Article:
Harvard University houses the files of several prominent retired or deceased attorneys, including Louis Brandeis, Zechariah Chafee, Jr., Felix Frankfurter, Manley O'Hudson, Roscoe Pound, Thomas Reed Powell and Oliver Wendell Holmes. At least some of these files are open for research. For example, Learned Hand's papers were donated “with the stipulation that they be prepared for research as soon as possible.” The Library of Congress also has the papers of several attorneys whose files are available for research purposes.
Those old guys get a pass, because the rules were different long ago. But I cringed when I read this paragraph:
When attorneys donate their files to historical repositories such as Harvard or the Library of Congress, they often do not address the duty of confidentiality. Before 1987, even the Library of Congress never addressed this issue. In that year, Joseph Rauh, Jr., an attorney who had been involved in the labor and civil rights movements and had represented Arthur Miller before the House Un-American Activities Committee, donated his files to the Library of Congress. Rauh inquired about client confidentiality considerations and was surprised to learn that the Library had never before dealt with the issue. After some discussion, Rauh and the Library eventually decided that researchers would be able to look through the files. They agreed that if an historian or journalist wished to publish information about living clients or those with active estates, she must obtain the consent of the former clients or the former clients' executors. An historian, however, is free to publish any information from the files of deceased clients without active estates.
In essence, the lawyer subcontracted his ethical obligation of confidentiality to the Library of Congress and then to unknown historians and journalists. Don’t do that.
The Professional Ethics Commission of the Maine Bar of Overseers (an entity somewhat comparable to the State Bar of Arizona) recently issued an ethics opinion driving home the point that attorney-confidentiality obligations “may well restrict information that may have independent historical value. However, those values, though significant, do not trump the attorney’s obligation to keep the client’s confidences and secrets confidential.” It then cited the handful of other jurisdictions’ ethics opinions that reached the same conclusion.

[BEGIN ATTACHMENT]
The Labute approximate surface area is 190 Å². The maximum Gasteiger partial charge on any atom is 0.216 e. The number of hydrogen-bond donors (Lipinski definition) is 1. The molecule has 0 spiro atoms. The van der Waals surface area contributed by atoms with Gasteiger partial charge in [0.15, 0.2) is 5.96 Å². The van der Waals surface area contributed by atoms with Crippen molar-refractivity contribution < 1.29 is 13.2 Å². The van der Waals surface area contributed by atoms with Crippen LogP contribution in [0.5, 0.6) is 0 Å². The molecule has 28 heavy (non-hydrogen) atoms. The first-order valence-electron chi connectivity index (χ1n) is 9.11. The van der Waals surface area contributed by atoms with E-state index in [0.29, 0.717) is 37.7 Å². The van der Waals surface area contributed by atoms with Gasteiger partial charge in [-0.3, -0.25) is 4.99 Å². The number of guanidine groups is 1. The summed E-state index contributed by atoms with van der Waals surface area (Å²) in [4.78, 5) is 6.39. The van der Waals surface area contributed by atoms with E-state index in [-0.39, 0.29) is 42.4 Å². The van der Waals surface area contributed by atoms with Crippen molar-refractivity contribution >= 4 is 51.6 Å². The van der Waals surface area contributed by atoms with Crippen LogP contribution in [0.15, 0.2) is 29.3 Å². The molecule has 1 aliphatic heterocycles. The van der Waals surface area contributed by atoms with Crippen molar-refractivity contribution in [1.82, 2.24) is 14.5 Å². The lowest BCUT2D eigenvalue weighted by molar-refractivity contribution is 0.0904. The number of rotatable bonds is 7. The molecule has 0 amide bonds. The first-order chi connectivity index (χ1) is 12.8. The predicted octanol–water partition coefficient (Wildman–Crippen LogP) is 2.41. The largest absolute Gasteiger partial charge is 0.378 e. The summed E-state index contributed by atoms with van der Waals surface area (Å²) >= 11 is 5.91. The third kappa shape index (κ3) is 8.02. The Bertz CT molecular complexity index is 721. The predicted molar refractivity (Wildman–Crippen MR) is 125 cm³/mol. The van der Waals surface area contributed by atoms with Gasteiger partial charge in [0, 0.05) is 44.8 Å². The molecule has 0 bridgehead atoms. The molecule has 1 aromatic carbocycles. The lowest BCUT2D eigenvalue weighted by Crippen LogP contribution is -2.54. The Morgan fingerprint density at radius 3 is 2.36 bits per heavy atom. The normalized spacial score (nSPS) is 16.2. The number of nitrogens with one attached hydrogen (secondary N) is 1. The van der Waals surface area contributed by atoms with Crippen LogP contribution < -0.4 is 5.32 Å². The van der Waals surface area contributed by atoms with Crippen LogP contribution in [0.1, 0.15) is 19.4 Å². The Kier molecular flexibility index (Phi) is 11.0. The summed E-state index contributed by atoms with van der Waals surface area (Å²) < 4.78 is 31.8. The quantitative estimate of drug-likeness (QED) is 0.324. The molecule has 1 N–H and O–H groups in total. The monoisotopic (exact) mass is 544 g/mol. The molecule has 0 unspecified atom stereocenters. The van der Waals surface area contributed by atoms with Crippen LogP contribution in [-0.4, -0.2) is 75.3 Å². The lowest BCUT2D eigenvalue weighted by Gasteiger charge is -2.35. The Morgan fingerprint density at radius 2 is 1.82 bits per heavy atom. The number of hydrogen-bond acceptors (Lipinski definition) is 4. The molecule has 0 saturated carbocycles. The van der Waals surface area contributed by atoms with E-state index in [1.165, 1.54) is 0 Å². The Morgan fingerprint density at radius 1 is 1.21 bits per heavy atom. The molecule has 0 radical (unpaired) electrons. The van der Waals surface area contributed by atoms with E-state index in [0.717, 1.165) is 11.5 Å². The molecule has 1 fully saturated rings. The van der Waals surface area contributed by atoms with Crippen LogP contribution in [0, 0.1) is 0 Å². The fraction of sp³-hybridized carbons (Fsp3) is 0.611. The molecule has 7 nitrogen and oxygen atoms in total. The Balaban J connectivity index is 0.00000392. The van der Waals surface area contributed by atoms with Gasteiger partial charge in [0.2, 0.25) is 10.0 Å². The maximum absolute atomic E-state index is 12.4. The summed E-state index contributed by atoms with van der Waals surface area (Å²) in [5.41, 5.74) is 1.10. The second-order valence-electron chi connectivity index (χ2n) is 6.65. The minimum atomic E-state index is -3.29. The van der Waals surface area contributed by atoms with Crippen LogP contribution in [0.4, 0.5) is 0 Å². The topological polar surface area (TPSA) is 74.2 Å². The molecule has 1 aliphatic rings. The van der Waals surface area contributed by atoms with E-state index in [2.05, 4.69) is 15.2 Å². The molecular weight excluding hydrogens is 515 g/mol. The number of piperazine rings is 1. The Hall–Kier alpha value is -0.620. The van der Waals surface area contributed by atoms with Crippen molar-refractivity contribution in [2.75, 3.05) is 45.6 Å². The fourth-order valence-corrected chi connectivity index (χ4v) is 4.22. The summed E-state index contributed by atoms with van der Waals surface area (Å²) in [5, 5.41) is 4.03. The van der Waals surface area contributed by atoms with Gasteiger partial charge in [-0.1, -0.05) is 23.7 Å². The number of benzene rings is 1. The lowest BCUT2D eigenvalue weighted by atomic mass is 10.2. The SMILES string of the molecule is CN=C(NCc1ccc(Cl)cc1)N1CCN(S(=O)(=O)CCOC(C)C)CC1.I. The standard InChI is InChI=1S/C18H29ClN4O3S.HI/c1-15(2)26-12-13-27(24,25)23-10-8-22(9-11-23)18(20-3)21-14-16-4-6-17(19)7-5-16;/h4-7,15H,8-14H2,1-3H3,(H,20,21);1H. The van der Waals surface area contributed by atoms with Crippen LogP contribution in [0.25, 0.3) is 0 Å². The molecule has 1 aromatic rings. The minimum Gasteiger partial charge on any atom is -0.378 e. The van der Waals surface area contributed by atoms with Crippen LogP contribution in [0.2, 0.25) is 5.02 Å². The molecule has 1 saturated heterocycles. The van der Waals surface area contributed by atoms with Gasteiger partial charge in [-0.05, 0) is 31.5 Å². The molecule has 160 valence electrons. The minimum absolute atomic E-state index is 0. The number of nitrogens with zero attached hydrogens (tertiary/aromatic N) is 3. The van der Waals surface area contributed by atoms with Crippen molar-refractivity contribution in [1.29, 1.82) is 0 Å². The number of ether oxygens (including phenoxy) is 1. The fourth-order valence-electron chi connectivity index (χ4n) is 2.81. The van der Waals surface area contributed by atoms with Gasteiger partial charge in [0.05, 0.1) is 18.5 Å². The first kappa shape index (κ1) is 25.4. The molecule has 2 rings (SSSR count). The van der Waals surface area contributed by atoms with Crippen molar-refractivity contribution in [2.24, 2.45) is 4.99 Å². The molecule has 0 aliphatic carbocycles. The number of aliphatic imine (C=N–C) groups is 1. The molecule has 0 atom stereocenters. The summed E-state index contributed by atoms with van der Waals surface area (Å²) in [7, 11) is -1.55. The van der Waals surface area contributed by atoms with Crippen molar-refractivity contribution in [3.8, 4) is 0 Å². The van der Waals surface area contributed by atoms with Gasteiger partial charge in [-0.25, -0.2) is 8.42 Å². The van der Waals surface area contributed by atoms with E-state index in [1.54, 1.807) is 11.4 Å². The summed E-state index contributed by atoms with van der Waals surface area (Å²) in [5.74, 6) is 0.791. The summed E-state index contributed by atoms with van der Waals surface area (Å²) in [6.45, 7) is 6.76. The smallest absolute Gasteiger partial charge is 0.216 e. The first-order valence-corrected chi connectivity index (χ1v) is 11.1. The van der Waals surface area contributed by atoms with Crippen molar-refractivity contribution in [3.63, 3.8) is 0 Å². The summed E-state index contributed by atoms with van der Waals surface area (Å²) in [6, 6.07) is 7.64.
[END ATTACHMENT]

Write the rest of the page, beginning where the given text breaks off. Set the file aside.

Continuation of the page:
Lawyers have sometimes confused disclosing client files with procedures for preserving court files. Arizona has procedures for designating and transferring “historically significant or landmark” court cases from the originating court to the State Library, Archives and Public Records. The list of Maricopa County cases that have been designated “landmark, renowned and historically significant” is fascinating, and includes the Ernesto Miranda (ultimately resulting in the famous Miranda v. Arizona opinion) and Winnie Ruth Judd prosecutions as well as a far more recent raft of Arpaio-related cases.
Preserving high-profile and significant public court files in perpetuity and for history’s sake, however, is far different from allowing the public – that includes you historians! – to sift through an attorney’s confidential client files.
If your clients give informed consent, that’s one thing. But you don’t have unilateral authority to make that decision for them, no matter how historically significant their case might have been.